In contrast to the venal Pakistani bourgeoisie and political establishment, among the working class there is no widespread support for the expansion of the military’s power and presence. The military, with US backing, has directly ruled Pakistan for almost half of its existence, ruthlessly suppressing the struggles of the working class and upholding semi-feudal relations in the countryside. General Pervez Musharraf, whom George W. Bush lauded as one of the US’s principal allies in the “war on terror,” pressed forward with pro-investor reforms.

The parties of the Pakistani bourgeoisie have time and again acquiesced to the military. This is because when push comes to shove the ruling class recognizes that the military is the bulwark of Pakistan’s grossly unequal capitalist social order, the guarantor of their wealth against a challenge from below, and the pivot of the alliance with Washington and the Pentagon that similarly backstops their rule.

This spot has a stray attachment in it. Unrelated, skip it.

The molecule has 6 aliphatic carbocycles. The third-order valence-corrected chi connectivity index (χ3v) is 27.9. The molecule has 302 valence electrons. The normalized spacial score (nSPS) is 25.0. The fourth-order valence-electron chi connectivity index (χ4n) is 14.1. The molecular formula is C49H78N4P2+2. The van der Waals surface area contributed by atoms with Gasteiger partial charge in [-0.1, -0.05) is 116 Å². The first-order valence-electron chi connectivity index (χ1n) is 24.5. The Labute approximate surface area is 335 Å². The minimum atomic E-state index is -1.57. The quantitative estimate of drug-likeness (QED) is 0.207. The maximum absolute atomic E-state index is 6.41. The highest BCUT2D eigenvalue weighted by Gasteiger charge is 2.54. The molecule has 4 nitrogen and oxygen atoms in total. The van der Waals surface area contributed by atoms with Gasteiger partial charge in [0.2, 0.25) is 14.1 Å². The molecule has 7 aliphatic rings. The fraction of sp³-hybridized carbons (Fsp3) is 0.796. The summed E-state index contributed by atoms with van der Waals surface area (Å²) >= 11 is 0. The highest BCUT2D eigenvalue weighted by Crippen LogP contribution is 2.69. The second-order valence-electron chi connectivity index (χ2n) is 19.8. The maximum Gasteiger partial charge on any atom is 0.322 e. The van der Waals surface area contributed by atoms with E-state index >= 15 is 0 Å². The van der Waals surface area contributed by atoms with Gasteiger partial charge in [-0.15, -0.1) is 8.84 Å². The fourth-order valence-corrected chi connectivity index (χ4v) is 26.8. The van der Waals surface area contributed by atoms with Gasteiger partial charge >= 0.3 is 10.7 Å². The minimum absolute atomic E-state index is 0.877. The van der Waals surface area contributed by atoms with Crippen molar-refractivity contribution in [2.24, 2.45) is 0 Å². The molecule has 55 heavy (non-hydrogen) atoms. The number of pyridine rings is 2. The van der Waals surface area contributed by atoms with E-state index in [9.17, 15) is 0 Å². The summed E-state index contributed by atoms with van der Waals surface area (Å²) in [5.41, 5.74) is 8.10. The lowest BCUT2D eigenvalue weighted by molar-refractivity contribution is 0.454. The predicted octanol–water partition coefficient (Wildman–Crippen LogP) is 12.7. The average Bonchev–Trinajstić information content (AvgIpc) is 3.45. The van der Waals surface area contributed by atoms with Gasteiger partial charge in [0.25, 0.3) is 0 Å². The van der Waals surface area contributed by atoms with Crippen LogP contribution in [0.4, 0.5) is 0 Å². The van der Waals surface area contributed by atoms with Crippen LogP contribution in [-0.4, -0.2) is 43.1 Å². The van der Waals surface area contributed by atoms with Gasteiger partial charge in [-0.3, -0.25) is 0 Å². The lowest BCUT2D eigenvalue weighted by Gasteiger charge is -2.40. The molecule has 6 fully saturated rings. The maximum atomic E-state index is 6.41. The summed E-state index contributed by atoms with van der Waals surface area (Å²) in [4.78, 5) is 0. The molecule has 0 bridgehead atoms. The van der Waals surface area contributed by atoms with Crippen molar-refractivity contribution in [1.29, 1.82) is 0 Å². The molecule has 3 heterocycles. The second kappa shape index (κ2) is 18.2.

The PPP government that ruled Pakistan from 2008 to 2013 and that of Sharif which succeeded it has continued the basic policies of Musharraf, implementing IMF-dictated restructuring and supporting the US occupation of Afghanistan.

Each of these three governments supported the US war in Afghanistan by ordering the military to wage war in FATA, with its typical wanton disregard for human rights and life, and by conniving in US drone strikes that have terrorized the FATA’s population and killed hundreds if not thousands of civilians.